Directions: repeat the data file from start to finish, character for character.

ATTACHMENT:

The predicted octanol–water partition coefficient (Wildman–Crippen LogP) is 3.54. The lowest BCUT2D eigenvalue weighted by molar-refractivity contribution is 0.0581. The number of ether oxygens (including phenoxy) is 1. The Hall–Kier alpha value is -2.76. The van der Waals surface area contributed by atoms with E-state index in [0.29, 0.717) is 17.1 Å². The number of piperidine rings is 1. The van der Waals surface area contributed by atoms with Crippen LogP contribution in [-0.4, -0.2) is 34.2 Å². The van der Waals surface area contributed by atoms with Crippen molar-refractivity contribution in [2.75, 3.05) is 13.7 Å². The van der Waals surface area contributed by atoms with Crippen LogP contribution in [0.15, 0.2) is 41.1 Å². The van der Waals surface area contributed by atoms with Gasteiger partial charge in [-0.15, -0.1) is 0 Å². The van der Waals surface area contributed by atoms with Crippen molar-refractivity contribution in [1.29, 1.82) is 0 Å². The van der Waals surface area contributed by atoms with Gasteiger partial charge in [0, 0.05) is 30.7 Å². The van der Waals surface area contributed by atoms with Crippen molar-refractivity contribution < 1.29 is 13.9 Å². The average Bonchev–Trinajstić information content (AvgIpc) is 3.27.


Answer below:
The predicted octanol–water partition coefficient (Wildman–Crippen LogP) is 3.54. The lowest BCUT2D eigenvalue weighted by molar-refractivity contribution is 0.0581. The number of ether oxygens (including phenoxy) is 1. The Hall–Kier alpha value is -2.76. The van der Waals surface area contributed by atoms with E-state index in [0.29, 0.717) is 17.1 Å². The number of piperidine rings is 1. The van der Waals surface area contributed by atoms with Crippen LogP contribution in [-0.4, -0.2) is 34.2 Å². The van der Waals surface area contributed by atoms with Crippen molar-refractivity contribution in [2.75, 3.05) is 13.7 Å². The van der Waals surface area contributed by atoms with Crippen LogP contribution in [0.15, 0.2) is 41.1 Å². The van der Waals surface area contributed by atoms with Gasteiger partial charge in [-0.15, -0.1) is 0 Å². The van der Waals surface area contributed by atoms with Crippen molar-refractivity contribution in [1.29, 1.82) is 0 Å². The van der Waals surface area contributed by atoms with Gasteiger partial charge in [0, 0.05) is 30.7 Å². The van der Waals surface area contributed by atoms with Crippen molar-refractivity contribution < 1.29 is 13.9 Å². The average Bonchev–Trinajstić information content (AvgIpc) is 3.27.